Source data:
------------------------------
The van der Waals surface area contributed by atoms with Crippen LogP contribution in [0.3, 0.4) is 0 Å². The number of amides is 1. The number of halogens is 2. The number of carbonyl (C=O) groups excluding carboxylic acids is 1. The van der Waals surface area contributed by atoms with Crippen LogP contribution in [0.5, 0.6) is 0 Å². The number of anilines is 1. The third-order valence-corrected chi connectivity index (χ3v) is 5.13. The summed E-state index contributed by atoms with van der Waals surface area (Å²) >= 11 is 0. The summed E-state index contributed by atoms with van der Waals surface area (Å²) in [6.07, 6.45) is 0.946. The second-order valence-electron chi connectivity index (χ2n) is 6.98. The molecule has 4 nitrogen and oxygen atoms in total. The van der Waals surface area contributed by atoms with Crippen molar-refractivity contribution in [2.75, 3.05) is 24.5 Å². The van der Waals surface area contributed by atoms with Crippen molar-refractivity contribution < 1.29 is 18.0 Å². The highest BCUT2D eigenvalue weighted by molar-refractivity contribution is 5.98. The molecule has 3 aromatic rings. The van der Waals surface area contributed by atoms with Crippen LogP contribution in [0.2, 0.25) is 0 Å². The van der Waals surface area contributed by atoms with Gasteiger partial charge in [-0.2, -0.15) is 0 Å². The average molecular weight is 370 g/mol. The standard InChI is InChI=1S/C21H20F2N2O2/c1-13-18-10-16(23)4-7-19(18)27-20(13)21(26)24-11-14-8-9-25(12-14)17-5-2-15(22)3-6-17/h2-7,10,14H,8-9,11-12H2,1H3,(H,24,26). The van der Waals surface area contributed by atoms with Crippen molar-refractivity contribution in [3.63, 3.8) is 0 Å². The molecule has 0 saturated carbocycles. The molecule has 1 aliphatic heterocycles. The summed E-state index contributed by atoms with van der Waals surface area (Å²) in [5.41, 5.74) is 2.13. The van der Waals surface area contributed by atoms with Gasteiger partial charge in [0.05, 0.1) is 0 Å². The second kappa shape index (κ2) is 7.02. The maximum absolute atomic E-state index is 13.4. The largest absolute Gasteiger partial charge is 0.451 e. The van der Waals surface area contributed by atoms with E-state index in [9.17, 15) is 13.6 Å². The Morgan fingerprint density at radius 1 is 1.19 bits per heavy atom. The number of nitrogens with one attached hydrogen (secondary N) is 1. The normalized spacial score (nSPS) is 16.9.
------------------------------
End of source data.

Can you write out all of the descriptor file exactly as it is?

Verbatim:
The van der Waals surface area contributed by atoms with Crippen LogP contribution in [0.3, 0.4) is 0 Å². The number of amides is 1. The number of halogens is 2. The number of carbonyl (C=O) groups excluding carboxylic acids is 1. The van der Waals surface area contributed by atoms with Crippen LogP contribution in [0.5, 0.6) is 0 Å². The number of anilines is 1. The third-order valence-corrected chi connectivity index (χ3v) is 5.13. The summed E-state index contributed by atoms with van der Waals surface area (Å²) >= 11 is 0. The summed E-state index contributed by atoms with van der Waals surface area (Å²) in [6.07, 6.45) is 0.946. The second-order valence-electron chi connectivity index (χ2n) is 6.98. The molecule has 4 nitrogen and oxygen atoms in total. The van der Waals surface area contributed by atoms with Crippen molar-refractivity contribution in [2.75, 3.05) is 24.5 Å². The van der Waals surface area contributed by atoms with Crippen molar-refractivity contribution < 1.29 is 18.0 Å². The highest BCUT2D eigenvalue weighted by molar-refractivity contribution is 5.98. The molecule has 3 aromatic rings. The van der Waals surface area contributed by atoms with Crippen LogP contribution in [0.2, 0.25) is 0 Å². The van der Waals surface area contributed by atoms with Gasteiger partial charge in [-0.2, -0.15) is 0 Å². The average molecular weight is 370 g/mol. The standard InChI is InChI=1S/C21H20F2N2O2/c1-13-18-10-16(23)4-7-19(18)27-20(13)21(26)24-11-14-8-9-25(12-14)17-5-2-15(22)3-6-17/h2-7,10,14H,8-9,11-12H2,1H3,(H,24,26). The van der Waals surface area contributed by atoms with Crippen molar-refractivity contribution in [3.63, 3.8) is 0 Å². The molecule has 0 saturated carbocycles. The molecule has 1 aliphatic heterocycles. The summed E-state index contributed by atoms with van der Waals surface area (Å²) in [5.41, 5.74) is 2.13. The van der Waals surface area contributed by atoms with Gasteiger partial charge in [0.05, 0.1) is 0 Å². The second kappa shape index (κ2) is 7.02. The maximum absolute atomic E-state index is 13.4. The largest absolute Gasteiger partial charge is 0.451 e. The van der Waals surface area contributed by atoms with E-state index in [9.17, 15) is 13.6 Å². The Morgan fingerprint density at radius 1 is 1.19 bits per heavy atom. The number of nitrogens with one attached hydrogen (secondary N) is 1. The normalized spacial score (nSPS) is 16.9.